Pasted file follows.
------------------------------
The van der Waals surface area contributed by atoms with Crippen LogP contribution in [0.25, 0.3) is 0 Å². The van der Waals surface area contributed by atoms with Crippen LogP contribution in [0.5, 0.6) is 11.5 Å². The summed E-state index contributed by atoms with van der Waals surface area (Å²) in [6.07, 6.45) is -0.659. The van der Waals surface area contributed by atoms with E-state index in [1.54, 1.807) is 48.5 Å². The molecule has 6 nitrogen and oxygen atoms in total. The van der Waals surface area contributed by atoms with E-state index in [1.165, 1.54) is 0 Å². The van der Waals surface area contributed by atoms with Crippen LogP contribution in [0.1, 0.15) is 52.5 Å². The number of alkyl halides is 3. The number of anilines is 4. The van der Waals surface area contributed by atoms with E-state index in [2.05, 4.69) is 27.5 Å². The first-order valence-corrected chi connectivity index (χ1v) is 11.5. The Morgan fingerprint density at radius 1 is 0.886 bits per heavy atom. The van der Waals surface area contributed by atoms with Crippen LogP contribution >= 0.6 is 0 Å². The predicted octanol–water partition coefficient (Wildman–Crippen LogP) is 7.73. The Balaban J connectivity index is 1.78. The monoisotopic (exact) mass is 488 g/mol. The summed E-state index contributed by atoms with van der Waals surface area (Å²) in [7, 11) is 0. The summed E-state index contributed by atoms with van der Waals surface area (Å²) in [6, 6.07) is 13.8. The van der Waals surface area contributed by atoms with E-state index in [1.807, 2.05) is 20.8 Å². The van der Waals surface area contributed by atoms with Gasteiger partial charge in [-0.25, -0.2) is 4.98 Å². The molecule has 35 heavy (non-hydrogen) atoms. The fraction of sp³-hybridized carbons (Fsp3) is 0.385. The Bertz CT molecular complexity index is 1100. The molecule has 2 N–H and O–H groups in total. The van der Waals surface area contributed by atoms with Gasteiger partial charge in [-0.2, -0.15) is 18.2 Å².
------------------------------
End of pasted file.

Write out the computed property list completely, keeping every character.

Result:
The van der Waals surface area contributed by atoms with Crippen LogP contribution in [0.25, 0.3) is 0 Å². The van der Waals surface area contributed by atoms with Crippen LogP contribution in [0.5, 0.6) is 11.5 Å². The summed E-state index contributed by atoms with van der Waals surface area (Å²) in [6.07, 6.45) is -0.659. The van der Waals surface area contributed by atoms with E-state index in [1.54, 1.807) is 48.5 Å². The molecule has 6 nitrogen and oxygen atoms in total. The van der Waals surface area contributed by atoms with E-state index in [1.165, 1.54) is 0 Å². The van der Waals surface area contributed by atoms with Crippen LogP contribution in [0.1, 0.15) is 52.5 Å². The number of alkyl halides is 3. The number of anilines is 4. The van der Waals surface area contributed by atoms with E-state index in [2.05, 4.69) is 27.5 Å². The first-order valence-corrected chi connectivity index (χ1v) is 11.5. The Morgan fingerprint density at radius 1 is 0.886 bits per heavy atom. The van der Waals surface area contributed by atoms with Crippen LogP contribution >= 0.6 is 0 Å². The predicted octanol–water partition coefficient (Wildman–Crippen LogP) is 7.73. The Balaban J connectivity index is 1.78. The monoisotopic (exact) mass is 488 g/mol. The summed E-state index contributed by atoms with van der Waals surface area (Å²) in [7, 11) is 0. The summed E-state index contributed by atoms with van der Waals surface area (Å²) in [6, 6.07) is 13.8. The van der Waals surface area contributed by atoms with E-state index in [1.807, 2.05) is 20.8 Å². The van der Waals surface area contributed by atoms with Gasteiger partial charge in [-0.25, -0.2) is 4.98 Å². The molecule has 35 heavy (non-hydrogen) atoms. The fraction of sp³-hybridized carbons (Fsp3) is 0.385. The Bertz CT molecular complexity index is 1100. The molecule has 2 N–H and O–H groups in total. The van der Waals surface area contributed by atoms with Gasteiger partial charge in [-0.2, -0.15) is 18.2 Å².